Cold with scattered wintry showers overnight and on Monday.Read the full story ›
Weather forecast for the Calendar region with Kerrie GosneyRead the full story ›
Cold air from Canada will turn showers wintry overnight into Monday morning. Snow could settle over higher routes. Icy patches possible.Read the full story ›
The East Coast rail line becomes privately run from today after more than five years in the public sector.
The route which links London with Edinburgh and runs through Lincolnshire, South and North Yorkshire, had been operated by the Department for Transport. since 2009. But it has now been jointly taken over by Virgin and Stagecoach.
Protests were held yesterday, including one in Doncaster, by the RMT union, which has described the handover as an "act of gross national betrayal of the British people".
A Department for Transport spokesman said they were confident that the new East Coast franchise gave the best deal for passengers - providing more seats, more services, new trains and over £140 million of investment along the route.
The skills and experience that the private sector provides drives forward innovation and investment, and has helped to transform our rail network into a real success story.
Shadow Transport Secretary Michael Dugher said the ending of the state-run East Coast company was "a hammer blow for passengers, taxpayers and employees alike".
David Cameron's ideological sell-off has ended a public sector service which has delivered over £1 billion to the Treasury, kept fares down, had record passenger satisfaction and engaged the workforce with unparalleled success. It is clear that when it comes to transport, people have a straight choice - the status quo or Labour's better plan. Labour will start the process of legislating in the first 100 days of a new parliament to allow a public sector operator to be able to take on lines and challenge the private sector on a genuinely level playing field.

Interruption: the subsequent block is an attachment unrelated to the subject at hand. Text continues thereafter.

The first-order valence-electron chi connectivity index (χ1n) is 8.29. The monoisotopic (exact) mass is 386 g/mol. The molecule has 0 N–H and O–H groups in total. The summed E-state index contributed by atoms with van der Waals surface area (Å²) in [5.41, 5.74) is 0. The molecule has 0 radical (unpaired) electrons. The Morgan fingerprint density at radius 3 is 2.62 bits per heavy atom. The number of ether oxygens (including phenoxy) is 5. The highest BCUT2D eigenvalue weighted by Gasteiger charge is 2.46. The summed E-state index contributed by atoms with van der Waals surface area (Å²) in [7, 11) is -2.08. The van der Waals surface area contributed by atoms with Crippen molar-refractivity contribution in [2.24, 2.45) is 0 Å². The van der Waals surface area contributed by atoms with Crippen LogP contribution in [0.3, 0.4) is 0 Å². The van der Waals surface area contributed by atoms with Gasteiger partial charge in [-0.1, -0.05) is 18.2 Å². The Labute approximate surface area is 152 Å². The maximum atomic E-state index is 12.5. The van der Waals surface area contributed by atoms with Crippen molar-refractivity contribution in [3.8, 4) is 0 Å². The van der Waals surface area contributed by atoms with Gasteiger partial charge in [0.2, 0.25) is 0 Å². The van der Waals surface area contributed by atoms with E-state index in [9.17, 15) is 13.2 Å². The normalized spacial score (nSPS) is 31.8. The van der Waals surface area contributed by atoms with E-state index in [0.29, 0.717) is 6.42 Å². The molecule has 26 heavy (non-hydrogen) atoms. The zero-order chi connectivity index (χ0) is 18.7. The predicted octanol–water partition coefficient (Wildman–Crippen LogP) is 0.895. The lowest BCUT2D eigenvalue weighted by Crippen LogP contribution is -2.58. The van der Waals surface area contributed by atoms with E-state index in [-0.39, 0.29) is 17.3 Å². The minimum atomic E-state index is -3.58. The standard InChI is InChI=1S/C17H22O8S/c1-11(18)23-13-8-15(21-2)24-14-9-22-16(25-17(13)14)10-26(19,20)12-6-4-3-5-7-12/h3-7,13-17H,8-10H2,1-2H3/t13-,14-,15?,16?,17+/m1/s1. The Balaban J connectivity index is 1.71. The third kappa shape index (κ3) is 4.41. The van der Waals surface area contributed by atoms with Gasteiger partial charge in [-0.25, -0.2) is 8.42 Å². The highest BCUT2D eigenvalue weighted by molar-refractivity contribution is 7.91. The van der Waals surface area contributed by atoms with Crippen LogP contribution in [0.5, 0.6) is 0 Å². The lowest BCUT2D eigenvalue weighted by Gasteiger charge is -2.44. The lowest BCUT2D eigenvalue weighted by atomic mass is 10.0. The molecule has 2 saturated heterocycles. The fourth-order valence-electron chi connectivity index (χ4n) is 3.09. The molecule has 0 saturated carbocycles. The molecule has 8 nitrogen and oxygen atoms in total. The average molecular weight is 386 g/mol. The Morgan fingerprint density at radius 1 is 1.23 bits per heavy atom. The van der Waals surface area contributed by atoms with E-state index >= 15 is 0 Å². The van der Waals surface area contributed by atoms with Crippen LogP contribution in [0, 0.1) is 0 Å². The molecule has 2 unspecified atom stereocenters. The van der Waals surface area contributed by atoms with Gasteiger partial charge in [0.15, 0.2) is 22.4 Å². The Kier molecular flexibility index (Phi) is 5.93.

A very windy spell Saturday evening, and remaining gusty into Sunday. Colder air by the end of the weekend - sunshine & wintry showers.Read the full story ›
A leading rail union is staging a a series of protests including one in Doncaster to mark the final day of a train company being run in the public sector.
The Rail, Maritime and Transport (RMT) union has organised demonstrations along the East Coast Main Line today, including London, Doncaster and Edinburgh. The union is opposed to the franchise being switched to private operators Virgin and Stagecoach.
Six years ago the East Coast Main Line collapsed into chaos when National Express threw the keys back because they couldn't extract enough profit. That followed an earlier spectacular private sector failure on the line when Sea Containers went bust. It was left to the public sector to not only rescue this vital north-south rail link from total meltdown but to turn around its performance and to start handing hundreds of millions of pounds back to the taxpayer in contrast to the rip-off private companies. This weekend, in an act of gross national betrayal of the British people that will cost us dear, the route is being handed over to Virgin/Stagecoach to be run again solely in the interests of private profit, taking a third gamble after the two previous corporate failures. This re-privatisation is based on pure, hard-right, Thatcherite ideology and is an act of industrial vandalism that will smash apart Britain's most successful rail company for just one reason - it is publicly owned. On Saturday RMT will mark this latest scandal on Britain's privatised railways and the union will renew the fight to return the entire network to public ownership - a policy supported by 70% of the British people.
Virgin, who will in part take over running of the franchise say passengers will get "new services, faster and more frequent journeys." Richard Branson's company argue the taxpayer will benefit from the privatisation.
Announcing the deal in December, Transport Secretary Patrick McLoughlin said:
This is a fantastic deal which will give passengers on this vital route more seats, more services and new trains, and give British taxpayers outstanding value for money.
Director Wash Westmoreland and his film "Still Alice" have helped Julianne Moore win over 20 awards for her performance in the title role - including a Bafta and an Oscar.
Today Wash, who is from Leeds, was recognised for his achievements by civic leaders, and Daniel Harris caught up with him ahead of the film's premiere in his home town:
From Monday, there will be set limits for driving under the influence of eight illegal drugs, including heroin, cocaine and cannabis. And some people who take drugs for medical conditions could also be breaking the law if they get behind the wheel.
It comes after a long campaign from the mother of a teenage girl, killed by a driver who had been taking drugs.
Matt Price reports
Labour leader Ed Miliband has defended plans to cap tuition fees after the policy was blasted as 'incompetent'.Read the full story ›